WHILST at school and with an ambition to farm, Phyl ‘wagged a day off school’ and attended the society sale at Ross on Wye where she purchased her first three sheep.
With a limited budget she bought the best sheep she could afford and has worked hard over the past 20 years to improve them, noting that her Three Counties Show Champion was a descendant of these. Even back then Phyl says she chose the Lleyn because she wanted a ewe that would wean two lambs easily and be a good mother, easy to keep with the ability to run a closed flock.
Phyl now farms with her husband David and young son Danny, aged four. Phyl is very much responsible for the sheep enterprise with Danny as an apprentice shepherd. David works full time for a contractor. They currently run 125 registered Lleyn breeding ewes. They also buy in up to six store cattle for finishing each year.
Before settling down, Phyl worked full-time milking cows whilst renting land around the Forest of Dean and Ross area, enabling her to lamb about 100 ewes.
The couple moved to Kents Green Farm six years ago. Having previously been used for arable, it is now all permanent grass. They found that much work was needed to replace the nutrients in the soil.
“We did a trace element test on the soil a few years ago and it showed deficiencies in cobalt, selenium, copper and zinc while magnesium levels were too high. We have rectified this by applying specially formulated compound, the land has improved beyond recognition. Lambs hold their finish far better and look brighter and healthier.”
With a hectic family life, the objective is that whatever they do must be easy and manageable. They do not farm organically although they do not use fertiliser and are extensive in the stocking rates.
“We could increase our stocking rate by using fertilizer, but the extra costs don’t add up.” Phyl is very open in her beliefs of a grass-based system. She notes: “I believe that sheep and cattle were put on earth to convert forage into protein for us.”
She describes the farm as “grass growing” with the Lleyn an excellent convertor. “We don’t believe in buying in feed. The early lambers may get some but that will be it.”
Hay and haylage are produced on farm and fed from December onwards. The later lambing flock is sent away to grazing from tupping time, returning in January. Ewe lambs only receive additional forage if the winter weather sets in, otherwise they have to be self-sufficient.
The first batch of 70-80 ewes are lambed inside during February. They scanned at 195% this year. The rest lamb from mid-March into April. It would be preferred to lamb these outside but due to an increase in issues from predators, such as foxes and badgers, inside lambing is undertaken.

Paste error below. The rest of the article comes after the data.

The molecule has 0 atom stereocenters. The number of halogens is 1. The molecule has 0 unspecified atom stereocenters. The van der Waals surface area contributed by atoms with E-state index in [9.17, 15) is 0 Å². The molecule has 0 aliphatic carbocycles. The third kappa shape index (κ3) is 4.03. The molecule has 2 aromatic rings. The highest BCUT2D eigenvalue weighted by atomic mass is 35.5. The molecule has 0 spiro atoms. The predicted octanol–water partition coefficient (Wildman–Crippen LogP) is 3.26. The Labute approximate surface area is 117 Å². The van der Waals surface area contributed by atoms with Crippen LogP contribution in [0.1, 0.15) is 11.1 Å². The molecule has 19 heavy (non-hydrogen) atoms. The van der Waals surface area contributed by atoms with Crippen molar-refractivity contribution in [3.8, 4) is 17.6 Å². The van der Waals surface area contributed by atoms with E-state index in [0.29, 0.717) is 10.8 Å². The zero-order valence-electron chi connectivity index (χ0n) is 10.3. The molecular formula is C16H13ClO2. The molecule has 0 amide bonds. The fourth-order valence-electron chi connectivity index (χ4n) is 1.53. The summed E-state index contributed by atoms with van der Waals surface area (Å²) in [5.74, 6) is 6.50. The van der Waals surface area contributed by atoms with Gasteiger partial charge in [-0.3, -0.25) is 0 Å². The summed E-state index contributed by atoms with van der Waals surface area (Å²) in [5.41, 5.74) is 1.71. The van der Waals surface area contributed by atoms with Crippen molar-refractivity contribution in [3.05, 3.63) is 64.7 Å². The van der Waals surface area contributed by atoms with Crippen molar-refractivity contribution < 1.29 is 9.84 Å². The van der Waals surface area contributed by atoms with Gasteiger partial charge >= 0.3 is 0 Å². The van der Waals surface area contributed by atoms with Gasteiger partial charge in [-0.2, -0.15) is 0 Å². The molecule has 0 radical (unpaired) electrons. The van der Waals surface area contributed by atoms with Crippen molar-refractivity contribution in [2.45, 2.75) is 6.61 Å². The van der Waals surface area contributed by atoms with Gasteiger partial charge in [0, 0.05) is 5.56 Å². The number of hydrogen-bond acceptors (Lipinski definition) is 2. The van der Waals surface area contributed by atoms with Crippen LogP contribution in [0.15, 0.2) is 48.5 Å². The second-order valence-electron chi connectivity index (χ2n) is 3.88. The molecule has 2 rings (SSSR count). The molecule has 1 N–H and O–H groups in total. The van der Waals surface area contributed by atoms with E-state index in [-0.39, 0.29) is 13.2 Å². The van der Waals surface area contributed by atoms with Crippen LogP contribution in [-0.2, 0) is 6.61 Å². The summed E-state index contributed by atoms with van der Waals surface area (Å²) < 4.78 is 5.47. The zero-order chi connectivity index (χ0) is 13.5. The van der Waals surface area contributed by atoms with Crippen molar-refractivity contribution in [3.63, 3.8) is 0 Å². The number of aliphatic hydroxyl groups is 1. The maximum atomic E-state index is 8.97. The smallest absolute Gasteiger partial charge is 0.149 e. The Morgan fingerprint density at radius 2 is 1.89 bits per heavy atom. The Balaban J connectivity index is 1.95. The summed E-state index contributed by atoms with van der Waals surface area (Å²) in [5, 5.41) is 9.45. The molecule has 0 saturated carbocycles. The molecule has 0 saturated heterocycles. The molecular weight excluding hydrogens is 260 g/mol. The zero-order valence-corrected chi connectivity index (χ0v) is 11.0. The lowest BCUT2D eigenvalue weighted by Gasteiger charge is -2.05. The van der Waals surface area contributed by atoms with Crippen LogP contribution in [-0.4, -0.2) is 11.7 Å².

Every lamb produced is purebred with the aim to breed a couple of rams to register and sell on. Approximately 50-120 ewe lambs are kept and registered with the aim to sell half as shearlings.
Phyl is an annual consigner at society sales with the Ross on Wye sale being her local. All other lambs are finished on grass and then sold off the farm, ideally by the end July before any droughts kick in and grass disappears. They either go to a local market or dead weight to Farmers Fresh. A small niche sees some lamb and beef sold locally in boxes.
Choosing to run a closed flock means that only rams are brought into the flock. “I look for a good top line, sound legs and pasterns with a bit of style to help produce eye-catching females for the sales when selecting a ram.
“A sound mouth and breed points are also very important. This method has worked as the rams are always keen to work and last very well.”
Phyl has detailed parentage records from the beginning. “This helps me identify any lesser performing ewes and helps to manage prolificacy by selecting the best performing breed lines.” Phyl is also participating in Lleyn Gold, a tool helping to provide maternal information to aid sel-ection decisions.
Phyl has been an active member of the Midlands Lleyn Breeders’ Club, which has seen her stand as Chairperson as well as Secretary for eight years. She has been awarded the Club Champion Flock, the only flock to win as a small flock and then go on to win as a large flock several years later. In 2019 she won the best ewe lamb category. Phyl can often be seen in the prizes for both ewe lambs and shearling ewes at the Ross sale.
With her Wye Valley Lleyn prefix, she has been on the show circuit with the highlight winning overall Lleyn Champion at the Three Counties Show in 2015. She has also had much success at many other one day shows in the Midlands.
The future of the farming industry is very much on the Hales’ minds, with uncertainty around the ELMS payment sch-eme possibly seeing some farmers moving to part-time. “If this is the case, the Lleyn is well placed as the breeding ewe of choice as she is easy lambed, milky and an attentive mother, all useful traits if you are not able to be on hand full-time.”
Farmers moving to larger more intense operation will also benefit from a ewe that knows her job. Phyl’s own personal experience from the early days of renting up to 14 miles away meant that overnight the sheep were left to get on with it.
“I don’t think any other breed would have looked after me so well.”